The gist of which is that parents in Pittsburgh are having Chickenpox parties to intentionally expose kids who haven’t yet had the disease to those with active infections. The idea being that if the healthy kids get it now, they won’t need the new vaccine (which by virtue of it being new automatically raises valid questions about its safety). Many school systems require proof of the illness or the vaccine prior to enrolling.
I see where they are coming from, but I just have a hard time with this. Although in most cases chickenpox is a mild disease that causes no long term harm, prior to the vaccine being available there were an average of “11,000 hositalizations and 100 deaths in the U.S” from it every year (cite).
We had to face this decision recently, and after a lot of research and a recommendation from our pediatrician (who is not working for the drug companies and who spent a lot of time researching this himself) we decided to get the vaccine for our daughter (CDC Vaccine FAQ).
Am I wrong for being a little freaked out about intentional exposure to diesease?
Note to mods: I had no clue what forum to put this in. It could easily fins a home in GD, IMHO, or the Pit. Feel free to help my little thread migrate to its proper home.
The parties themselves must be something.
“Johnny, go play with Samantha”
“But she’s got cooooties”
“That’s the whole effin point kid, now go…!”
This is a little weird, I think. I have, I think, a healthy fear of vaccines for my kids–I want to be made fully aware of the risks, and I certainly don’t always take the doctor’s word that the innoculations are safe. But when Priscilla was pregnant with Lisa Marie II, we gave Lisa Marie I the chicken pox vaccine, only because we did not want the fetus/infant potentially exposed to chicken pox.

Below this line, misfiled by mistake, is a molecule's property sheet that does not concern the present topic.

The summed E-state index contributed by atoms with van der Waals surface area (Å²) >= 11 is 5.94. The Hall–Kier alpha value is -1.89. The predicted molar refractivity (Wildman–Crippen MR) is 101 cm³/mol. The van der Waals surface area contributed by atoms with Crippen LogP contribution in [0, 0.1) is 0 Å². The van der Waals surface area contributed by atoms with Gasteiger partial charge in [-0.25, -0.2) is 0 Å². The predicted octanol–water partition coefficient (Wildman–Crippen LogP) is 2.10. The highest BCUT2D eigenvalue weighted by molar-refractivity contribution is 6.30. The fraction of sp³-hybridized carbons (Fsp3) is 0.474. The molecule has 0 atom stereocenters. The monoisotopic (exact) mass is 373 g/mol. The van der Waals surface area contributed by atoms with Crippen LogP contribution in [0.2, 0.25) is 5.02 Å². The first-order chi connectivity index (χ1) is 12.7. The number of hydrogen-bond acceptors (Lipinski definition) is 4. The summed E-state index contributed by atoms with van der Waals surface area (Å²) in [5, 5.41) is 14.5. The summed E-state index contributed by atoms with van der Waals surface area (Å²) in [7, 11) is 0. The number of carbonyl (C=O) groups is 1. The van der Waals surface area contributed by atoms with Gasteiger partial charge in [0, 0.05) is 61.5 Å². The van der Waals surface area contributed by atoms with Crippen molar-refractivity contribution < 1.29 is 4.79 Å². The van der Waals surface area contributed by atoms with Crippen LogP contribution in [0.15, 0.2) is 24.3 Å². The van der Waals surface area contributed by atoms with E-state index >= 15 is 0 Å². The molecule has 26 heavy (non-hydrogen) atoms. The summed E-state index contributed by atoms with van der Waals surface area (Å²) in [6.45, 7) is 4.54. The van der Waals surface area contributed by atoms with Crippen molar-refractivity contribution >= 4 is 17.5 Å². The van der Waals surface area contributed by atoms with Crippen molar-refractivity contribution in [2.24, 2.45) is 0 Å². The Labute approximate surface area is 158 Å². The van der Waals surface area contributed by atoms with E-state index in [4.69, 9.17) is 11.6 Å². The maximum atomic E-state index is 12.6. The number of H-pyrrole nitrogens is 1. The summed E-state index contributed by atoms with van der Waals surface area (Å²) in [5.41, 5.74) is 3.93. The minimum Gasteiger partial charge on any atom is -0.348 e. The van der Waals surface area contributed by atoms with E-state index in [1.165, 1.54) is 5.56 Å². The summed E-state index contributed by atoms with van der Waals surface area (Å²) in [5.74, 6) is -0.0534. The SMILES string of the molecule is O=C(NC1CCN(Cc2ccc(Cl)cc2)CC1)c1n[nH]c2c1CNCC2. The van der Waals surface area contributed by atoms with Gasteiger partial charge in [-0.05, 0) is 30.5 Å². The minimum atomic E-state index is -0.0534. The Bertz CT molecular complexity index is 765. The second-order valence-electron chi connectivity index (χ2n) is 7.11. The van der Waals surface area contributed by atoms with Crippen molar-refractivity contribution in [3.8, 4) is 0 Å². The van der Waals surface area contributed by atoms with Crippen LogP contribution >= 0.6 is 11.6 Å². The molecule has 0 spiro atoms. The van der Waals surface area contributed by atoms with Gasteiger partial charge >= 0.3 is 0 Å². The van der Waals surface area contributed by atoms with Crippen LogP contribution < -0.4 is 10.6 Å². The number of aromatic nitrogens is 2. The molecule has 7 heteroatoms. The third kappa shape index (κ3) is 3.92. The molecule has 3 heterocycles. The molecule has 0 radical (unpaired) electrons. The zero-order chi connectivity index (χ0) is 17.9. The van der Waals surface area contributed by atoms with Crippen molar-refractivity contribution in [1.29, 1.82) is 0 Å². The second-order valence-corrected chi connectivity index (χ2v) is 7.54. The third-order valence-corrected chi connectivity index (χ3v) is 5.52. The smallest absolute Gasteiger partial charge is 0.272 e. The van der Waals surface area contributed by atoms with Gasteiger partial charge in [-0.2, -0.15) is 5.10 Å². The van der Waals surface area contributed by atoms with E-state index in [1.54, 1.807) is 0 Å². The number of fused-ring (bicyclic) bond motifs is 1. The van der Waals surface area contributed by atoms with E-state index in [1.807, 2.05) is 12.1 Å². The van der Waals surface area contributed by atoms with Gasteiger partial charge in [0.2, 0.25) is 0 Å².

Even bearing in mind that every vaccine poses potential risks, I think I would still be more comfortable with a vaccine than deliberately exposing my child to a painful and difficult illness.
There are those whose fear of vaccines is greatly out of proportion to their risks. I’m thinking these folks who want their child to get sick rather than take the “risk” of an innoculation are among them.
No, everyone in my neighborhood did the same thing. Getting the disease is a guarantee of lifetime immunity. No one knows if the vaccine will confer lifetime immunity and getting it as an adult can be extremely serious.
According to this site:
The “case fatality” for the general population is 6.7/100,000. Yes, just .007%.
I am also suspicious of the motives of the vaccine companies, I find their commercials manipulative and deceptive in the extreme.
The decision whether or not to vaccinate against chickenpox is not an easy one. Yes, some people do have serious reactions to diseases. Others have serious reactions to vaccinations. Personally, having looked at the available information, I’ve decided to hold off until I absolutely have to (i.e. kindergarten if it is required or 8 or 9 if she hasn’t been exposed by then) and hope for exposure.
The reason that people are having parties is that it is becoming increasingly difficult to get exposure. Many (and in some areas, most) children are being vaccinated at a very young age, so kids aren’t spreading it around like they used to. When my daughter was 4 and a friend came down with it we had him over to play with her and another friend so they could catch it.
Good God, what a fabulously nineteenth century concept!
Actually, for parents who don’t want to get their kids vaccinated, it’s not a bad idea. All joking aside, I can quite honestly imagine my mother doing something like that.
I mean, most kids are gonna get chickenpox anyhow, and you might as well get it overwith as soon as possible. Then you could arrange sufficient convalescing time ahead of time, make sure the kids have homework and coloring books to work on as they recover, etc.
On a side note, neither my sister nor I ever had chickenpox. Every spring, I live in fear that somebody’s juicily virulent offspring will infect me… and chickenpox puts much more of a hurtin’ on you when you’re an adult! Heh. Knock wood.
But it leads to shingles later in life because the virus lies dormant in your nerves but breaks out when your immune system is compromised by stress, fatigue, or steroids. It causes pain, extreme itching, and the potential for nerve damage. I wouldn’t wish it OR chicken pox on my kids so they were protected from sick kids until the vaccine was perfected. The vaccine is now very effective and safe. Those parents are both sadistic and dumb as rocks.